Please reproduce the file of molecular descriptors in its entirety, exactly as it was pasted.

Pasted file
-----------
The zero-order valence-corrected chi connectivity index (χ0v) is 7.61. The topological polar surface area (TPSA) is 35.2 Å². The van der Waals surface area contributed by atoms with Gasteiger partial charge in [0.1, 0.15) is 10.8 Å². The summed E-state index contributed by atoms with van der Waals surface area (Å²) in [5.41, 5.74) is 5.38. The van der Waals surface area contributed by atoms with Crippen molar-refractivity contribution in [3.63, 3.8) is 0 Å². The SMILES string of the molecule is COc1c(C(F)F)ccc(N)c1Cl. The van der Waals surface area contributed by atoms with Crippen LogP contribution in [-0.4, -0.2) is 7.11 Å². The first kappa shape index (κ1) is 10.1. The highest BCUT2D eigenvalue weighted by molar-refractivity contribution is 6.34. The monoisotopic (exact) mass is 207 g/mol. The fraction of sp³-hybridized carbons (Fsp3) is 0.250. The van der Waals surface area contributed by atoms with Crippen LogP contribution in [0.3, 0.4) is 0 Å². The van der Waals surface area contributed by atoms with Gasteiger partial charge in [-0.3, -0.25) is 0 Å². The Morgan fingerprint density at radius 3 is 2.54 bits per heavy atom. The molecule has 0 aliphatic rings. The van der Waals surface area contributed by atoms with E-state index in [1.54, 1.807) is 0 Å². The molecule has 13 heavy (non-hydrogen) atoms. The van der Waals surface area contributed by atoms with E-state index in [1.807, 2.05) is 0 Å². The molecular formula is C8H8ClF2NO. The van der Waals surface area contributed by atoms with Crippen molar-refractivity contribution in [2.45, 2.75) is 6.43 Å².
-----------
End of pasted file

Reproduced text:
The zero-order valence-corrected chi connectivity index (χ0v) is 7.61. The topological polar surface area (TPSA) is 35.2 Å². The van der Waals surface area contributed by atoms with Gasteiger partial charge in [0.1, 0.15) is 10.8 Å². The summed E-state index contributed by atoms with van der Waals surface area (Å²) in [5.41, 5.74) is 5.38. The van der Waals surface area contributed by atoms with Crippen molar-refractivity contribution in [3.63, 3.8) is 0 Å². The SMILES string of the molecule is COc1c(C(F)F)ccc(N)c1Cl. The van der Waals surface area contributed by atoms with Crippen LogP contribution in [-0.4, -0.2) is 7.11 Å². The first kappa shape index (κ1) is 10.1. The highest BCUT2D eigenvalue weighted by molar-refractivity contribution is 6.34. The monoisotopic (exact) mass is 207 g/mol. The fraction of sp³-hybridized carbons (Fsp3) is 0.250. The van der Waals surface area contributed by atoms with Crippen LogP contribution in [0.3, 0.4) is 0 Å². The van der Waals surface area contributed by atoms with Gasteiger partial charge in [-0.3, -0.25) is 0 Å². The Morgan fingerprint density at radius 3 is 2.54 bits per heavy atom. The molecule has 0 aliphatic rings. The van der Waals surface area contributed by atoms with E-state index in [1.54, 1.807) is 0 Å². The molecule has 13 heavy (non-hydrogen) atoms. The van der Waals surface area contributed by atoms with E-state index in [1.807, 2.05) is 0 Å². The molecular formula is C8H8ClF2NO. The van der Waals surface area contributed by atoms with Crippen molar-refractivity contribution in [2.45, 2.75) is 6.43 Å².